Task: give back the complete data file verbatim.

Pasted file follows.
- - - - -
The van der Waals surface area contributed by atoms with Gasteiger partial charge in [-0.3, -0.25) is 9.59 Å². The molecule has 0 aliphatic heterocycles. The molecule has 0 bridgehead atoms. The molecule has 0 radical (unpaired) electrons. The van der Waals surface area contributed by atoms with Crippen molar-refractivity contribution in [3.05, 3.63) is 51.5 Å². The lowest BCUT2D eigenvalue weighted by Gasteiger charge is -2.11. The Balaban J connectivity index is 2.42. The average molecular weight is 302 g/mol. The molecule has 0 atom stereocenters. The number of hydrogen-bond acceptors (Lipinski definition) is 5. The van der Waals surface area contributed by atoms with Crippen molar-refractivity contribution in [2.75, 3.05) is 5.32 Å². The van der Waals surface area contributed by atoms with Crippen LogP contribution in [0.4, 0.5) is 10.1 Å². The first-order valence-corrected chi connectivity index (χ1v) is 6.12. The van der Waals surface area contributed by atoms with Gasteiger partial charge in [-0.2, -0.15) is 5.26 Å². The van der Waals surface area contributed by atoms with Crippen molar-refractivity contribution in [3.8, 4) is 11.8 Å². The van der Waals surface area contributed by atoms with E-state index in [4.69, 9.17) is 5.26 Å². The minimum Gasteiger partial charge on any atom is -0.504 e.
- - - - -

The van der Waals surface area contributed by atoms with Gasteiger partial charge in [-0.3, -0.25) is 9.59 Å². The molecule has 0 aliphatic heterocycles. The molecule has 0 bridgehead atoms. The molecule has 0 radical (unpaired) electrons. The van der Waals surface area contributed by atoms with Crippen molar-refractivity contribution in [3.05, 3.63) is 51.5 Å². The lowest BCUT2D eigenvalue weighted by Gasteiger charge is -2.11. The Balaban J connectivity index is 2.42. The average molecular weight is 302 g/mol. The molecule has 0 atom stereocenters. The number of hydrogen-bond acceptors (Lipinski definition) is 5. The van der Waals surface area contributed by atoms with Crippen molar-refractivity contribution in [2.75, 3.05) is 5.32 Å². The van der Waals surface area contributed by atoms with Crippen LogP contribution in [0.4, 0.5) is 10.1 Å². The first-order valence-corrected chi connectivity index (χ1v) is 6.12. The van der Waals surface area contributed by atoms with Gasteiger partial charge in [-0.2, -0.15) is 5.26 Å². The van der Waals surface area contributed by atoms with Crippen molar-refractivity contribution in [3.8, 4) is 11.8 Å². The van der Waals surface area contributed by atoms with E-state index in [4.69, 9.17) is 5.26 Å². The minimum Gasteiger partial charge on any atom is -0.504 e.